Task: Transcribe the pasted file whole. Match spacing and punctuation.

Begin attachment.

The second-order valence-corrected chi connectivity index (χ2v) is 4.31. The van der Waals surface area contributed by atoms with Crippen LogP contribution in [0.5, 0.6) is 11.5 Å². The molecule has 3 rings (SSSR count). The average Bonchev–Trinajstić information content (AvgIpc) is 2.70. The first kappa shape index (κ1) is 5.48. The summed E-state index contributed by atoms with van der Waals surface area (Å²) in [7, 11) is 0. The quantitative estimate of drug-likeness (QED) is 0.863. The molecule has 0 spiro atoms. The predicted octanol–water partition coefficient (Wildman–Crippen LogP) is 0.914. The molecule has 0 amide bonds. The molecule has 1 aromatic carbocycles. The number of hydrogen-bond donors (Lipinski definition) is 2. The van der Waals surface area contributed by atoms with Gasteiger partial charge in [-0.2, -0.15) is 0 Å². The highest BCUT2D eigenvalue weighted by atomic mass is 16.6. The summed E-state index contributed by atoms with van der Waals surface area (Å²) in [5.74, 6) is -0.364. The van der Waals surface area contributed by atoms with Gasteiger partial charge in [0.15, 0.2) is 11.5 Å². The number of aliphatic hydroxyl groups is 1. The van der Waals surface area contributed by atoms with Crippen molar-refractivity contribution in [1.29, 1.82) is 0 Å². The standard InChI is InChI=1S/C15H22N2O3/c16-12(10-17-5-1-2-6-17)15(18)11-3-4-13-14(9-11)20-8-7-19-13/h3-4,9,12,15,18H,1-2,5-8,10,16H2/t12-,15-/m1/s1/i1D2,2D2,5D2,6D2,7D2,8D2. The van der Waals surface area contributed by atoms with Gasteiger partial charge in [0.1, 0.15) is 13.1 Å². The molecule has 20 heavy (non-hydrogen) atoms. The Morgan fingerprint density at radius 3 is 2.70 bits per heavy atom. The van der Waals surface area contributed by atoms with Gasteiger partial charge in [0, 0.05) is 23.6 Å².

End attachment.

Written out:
The second-order valence-corrected chi connectivity index (χ2v) is 4.31. The van der Waals surface area contributed by atoms with Crippen LogP contribution in [0.5, 0.6) is 11.5 Å². The molecule has 3 rings (SSSR count). The average Bonchev–Trinajstić information content (AvgIpc) is 2.70. The first kappa shape index (κ1) is 5.48. The summed E-state index contributed by atoms with van der Waals surface area (Å²) in [7, 11) is 0. The quantitative estimate of drug-likeness (QED) is 0.863. The molecule has 0 spiro atoms. The predicted octanol–water partition coefficient (Wildman–Crippen LogP) is 0.914. The molecule has 0 amide bonds. The molecule has 1 aromatic carbocycles. The number of hydrogen-bond donors (Lipinski definition) is 2. The van der Waals surface area contributed by atoms with Gasteiger partial charge in [-0.2, -0.15) is 0 Å². The highest BCUT2D eigenvalue weighted by atomic mass is 16.6. The summed E-state index contributed by atoms with van der Waals surface area (Å²) in [5.74, 6) is -0.364. The van der Waals surface area contributed by atoms with Gasteiger partial charge in [0.15, 0.2) is 11.5 Å². The number of aliphatic hydroxyl groups is 1. The van der Waals surface area contributed by atoms with Crippen molar-refractivity contribution in [1.29, 1.82) is 0 Å². The standard InChI is InChI=1S/C15H22N2O3/c16-12(10-17-5-1-2-6-17)15(18)11-3-4-13-14(9-11)20-8-7-19-13/h3-4,9,12,15,18H,1-2,5-8,10,16H2/t12-,15-/m1/s1/i1D2,2D2,5D2,6D2,7D2,8D2. The van der Waals surface area contributed by atoms with Gasteiger partial charge in [0.1, 0.15) is 13.1 Å². The molecule has 20 heavy (non-hydrogen) atoms. The Morgan fingerprint density at radius 3 is 2.70 bits per heavy atom. The van der Waals surface area contributed by atoms with Gasteiger partial charge in [0, 0.05) is 23.6 Å².